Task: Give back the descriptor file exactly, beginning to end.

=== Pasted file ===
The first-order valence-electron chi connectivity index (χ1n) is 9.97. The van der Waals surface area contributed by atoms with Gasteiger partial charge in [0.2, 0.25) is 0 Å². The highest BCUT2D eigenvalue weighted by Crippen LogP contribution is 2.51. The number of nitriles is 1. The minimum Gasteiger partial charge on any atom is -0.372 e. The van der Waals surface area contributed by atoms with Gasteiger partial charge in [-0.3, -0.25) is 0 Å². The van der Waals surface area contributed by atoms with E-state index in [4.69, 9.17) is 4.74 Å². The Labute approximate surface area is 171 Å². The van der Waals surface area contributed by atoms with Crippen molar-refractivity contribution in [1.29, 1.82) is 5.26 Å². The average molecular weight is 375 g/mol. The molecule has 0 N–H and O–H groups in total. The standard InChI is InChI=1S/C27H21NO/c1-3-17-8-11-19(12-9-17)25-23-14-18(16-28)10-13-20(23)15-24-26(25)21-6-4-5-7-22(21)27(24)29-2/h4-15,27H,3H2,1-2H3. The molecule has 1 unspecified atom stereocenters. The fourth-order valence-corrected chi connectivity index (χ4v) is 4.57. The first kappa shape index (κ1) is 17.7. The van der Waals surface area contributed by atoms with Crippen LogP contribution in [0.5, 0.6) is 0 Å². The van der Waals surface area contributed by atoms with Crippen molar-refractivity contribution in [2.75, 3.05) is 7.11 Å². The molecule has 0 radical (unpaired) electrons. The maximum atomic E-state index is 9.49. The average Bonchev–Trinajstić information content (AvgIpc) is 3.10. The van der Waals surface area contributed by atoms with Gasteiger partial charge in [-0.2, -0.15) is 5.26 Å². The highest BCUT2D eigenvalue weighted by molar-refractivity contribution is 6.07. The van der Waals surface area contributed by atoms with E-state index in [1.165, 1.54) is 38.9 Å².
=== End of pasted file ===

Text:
The first-order valence-electron chi connectivity index (χ1n) is 9.97. The van der Waals surface area contributed by atoms with Gasteiger partial charge in [0.2, 0.25) is 0 Å². The highest BCUT2D eigenvalue weighted by Crippen LogP contribution is 2.51. The number of nitriles is 1. The minimum Gasteiger partial charge on any atom is -0.372 e. The van der Waals surface area contributed by atoms with Gasteiger partial charge in [-0.3, -0.25) is 0 Å². The van der Waals surface area contributed by atoms with E-state index in [4.69, 9.17) is 4.74 Å². The Labute approximate surface area is 171 Å². The van der Waals surface area contributed by atoms with Crippen molar-refractivity contribution in [1.29, 1.82) is 5.26 Å². The average molecular weight is 375 g/mol. The molecule has 0 N–H and O–H groups in total. The standard InChI is InChI=1S/C27H21NO/c1-3-17-8-11-19(12-9-17)25-23-14-18(16-28)10-13-20(23)15-24-26(25)21-6-4-5-7-22(21)27(24)29-2/h4-15,27H,3H2,1-2H3. The molecule has 1 unspecified atom stereocenters. The fourth-order valence-corrected chi connectivity index (χ4v) is 4.57. The first kappa shape index (κ1) is 17.7. The van der Waals surface area contributed by atoms with Crippen LogP contribution in [0.5, 0.6) is 0 Å². The van der Waals surface area contributed by atoms with Crippen molar-refractivity contribution in [2.75, 3.05) is 7.11 Å². The molecule has 0 radical (unpaired) electrons. The maximum atomic E-state index is 9.49. The average Bonchev–Trinajstić information content (AvgIpc) is 3.10. The van der Waals surface area contributed by atoms with Gasteiger partial charge in [-0.2, -0.15) is 5.26 Å². The highest BCUT2D eigenvalue weighted by molar-refractivity contribution is 6.07. The van der Waals surface area contributed by atoms with E-state index in [1.165, 1.54) is 38.9 Å².